As I mentioned in my last article, it’s well known in the industry that those who constantly spout negative comments in forums are not very good photographers. If they spent as much time improving their work as they did spewing bile online, they could leave a legacy that positively impacts the photographic world. After all, it’s only photography and not worth the stress and heart attacks they are working themselves up for. As the saying goes: "If you don't have anything nice to say, don't say it.” It's OK to disagree with an opinion. For example, this article is just an opinion, and I suspect some will think the Canon EOS Rebel T100 is the best beginner’s camera ever built. I’m getting to that. I’ll gladly hear and respect your constructive counterarguments.
What’s worse is when people jump in with uninvited critiques of others’ work. I don’t use Facebook daily, but I had a cause to visit it recently. There was a post from Fstoppers appearing in my feed. It highlighted an article that looked interesting. Below the post was a comment from a reader, and someone had replied to her criticizing her photography. I looked, and the woman’s photography was fabulous. What was astounding was that the person making the unkind comment was, at the same time, promoting a photography business. How much harm had he done to that business?
Would I ever write about that business and give them publicity? When we see uninvited sniping at creative work, whether someone’s photography or an article, it always says much more about the person making those comments than anything. It damages their reputation the most and can lead to them being held back.
6. The Canon EOS Rebel T100 DSLR and Other Cheap Plastic Cameras
If you own one of these, I am genuinely sorry.
Of all the cameras I handle, the Canon EOS Rebel T100, known as the 4000D in Europe, is probably the worst I’ve ever handled. I feel sorry for those who have spent their hard-earned wages on this dreadful, flimsy, low-specified landfill fodder. Besides its rickety build, it is hard to use. That’s not because it is complex. No, its low-quality and crowded LCD and tiny viewfinder, which doesn’t even have a diopter adjustment, makes it hard to frame a shot.
Furthermore, it only has nine focus points. Shooting a dismal three frames a second, you will have missed the action shot of your pet tortoise by the time this slug of a camera has finally acquired focus. It is usually bundled with the equally shabby and bland EF-S 18-55mm III lens.
I was going to mention other cameras from other brands that are equally as bad, but this stands in a class of its own. If you want to buy a camera to put a beginner off photography, this is the one to get.
This camera might be the ultimate example of corporate cynicism toward its customers. It’s there to hook new photographers onto the brand, so they quickly need to upgrade. Never mind if it hurts and discourages others along the way.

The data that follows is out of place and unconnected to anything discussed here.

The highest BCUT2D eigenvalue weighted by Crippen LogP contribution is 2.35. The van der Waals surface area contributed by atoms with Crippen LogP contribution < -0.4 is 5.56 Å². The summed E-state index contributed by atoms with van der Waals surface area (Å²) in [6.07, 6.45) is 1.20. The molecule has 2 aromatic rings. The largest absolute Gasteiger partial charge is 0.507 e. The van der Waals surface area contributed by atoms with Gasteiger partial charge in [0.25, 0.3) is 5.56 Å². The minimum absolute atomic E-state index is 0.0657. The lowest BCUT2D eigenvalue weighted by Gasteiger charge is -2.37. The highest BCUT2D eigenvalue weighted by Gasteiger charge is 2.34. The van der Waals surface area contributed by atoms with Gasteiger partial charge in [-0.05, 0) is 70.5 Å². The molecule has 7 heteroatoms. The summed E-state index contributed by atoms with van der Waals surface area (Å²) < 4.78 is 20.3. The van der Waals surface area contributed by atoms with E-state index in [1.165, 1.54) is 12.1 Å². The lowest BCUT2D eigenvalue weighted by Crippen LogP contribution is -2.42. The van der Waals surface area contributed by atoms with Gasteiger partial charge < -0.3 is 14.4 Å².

On the bright side, owning one of these cameras will make you work hard to get great photos. If you own one and are getting superb images, think about what you could get with a decent camera.
For less money, you could buy superior professional-end cameras from online retailers, albeit slightly older ones.
I know some of those opinions are contentious, and you are welcome to disagree with me if your opinion differs. There are other things you would like to see consigned to history instead. It would be interesting to hear them in the comments.
I'd suggest going with 'angle of view' rather than how wide is the field at 1 meter. You may end up with a debate if it's 1 meter from the sensor or 1 meter from the end of the lens. Additionally, it's a stat that's already generally available for nearly every lens. For example the EF 400mm F/2.8L III from canon has an angle of view of 6 degrees 10 minutes.
The one meter comment was about the depth of field rather than the field of view, which should indeed be measured by the angle. Thanks for the comment.
This entire article seems to just wallow in negativity. Not really good for my mental well being. I usually really enjoy your articles, but it behooves you to take a positive point of view and work from that. There is a lot of good to be found in almost anything, any piece of gear, any comment, etc. Even things that are not so great have things about them that are positive. Maybe we should be looking for positives instead of wallowing in the hate.
There's no hate intended here, Tom, and it wasn't my intention that you took it that way. It's purely an article to generate discussion in the hope that things will get a little bit better. It was also written a bit with my tongue in my cheek, hence the humor tag.
Your comments appear to me as a bit snobbish. If you check online, a Rebel T100/4000D kit sells for approximately $360.00 US which includes everything someone needs who may have an interest in photography and wants to learn some of the basics before making that real investment in gear in the future. To me, this may be a great gift for a young person who may want to get their feet wet into photography but ultimately may lose interest (yes, there are some who do not enjoy photography). And there are many who can't afford all that neat gear, but wants to learn how take better images. Options and choices for everyone is a good thing..
If you check the article, I actually linked to a place where you can buy it. It is not a criticism of the people who buy the camera, but the manufacturer who, on this occasion, is selling a sub-par camera. Most independent reviews of this camera point out its shortcomings. To me, it's a bit like expecting a child to paint with cheap paints and brushes. Getting great results is next to impossible. This camera is unnecessarily difficult to use and limited in its versatility.
Canon could, and does, produce far better entry-level cameras that are good enough, as do other manufacturers. If there is any snobbery, it comes from them as it suggests that people who cannot afford more don't deserve to have access to something of sufficient quality. If a child gets one and perseveres and realizes how bad this camera is, they may well be stuck with it because they cannot afford to upgrade. I don't think bad options are ever a good thing.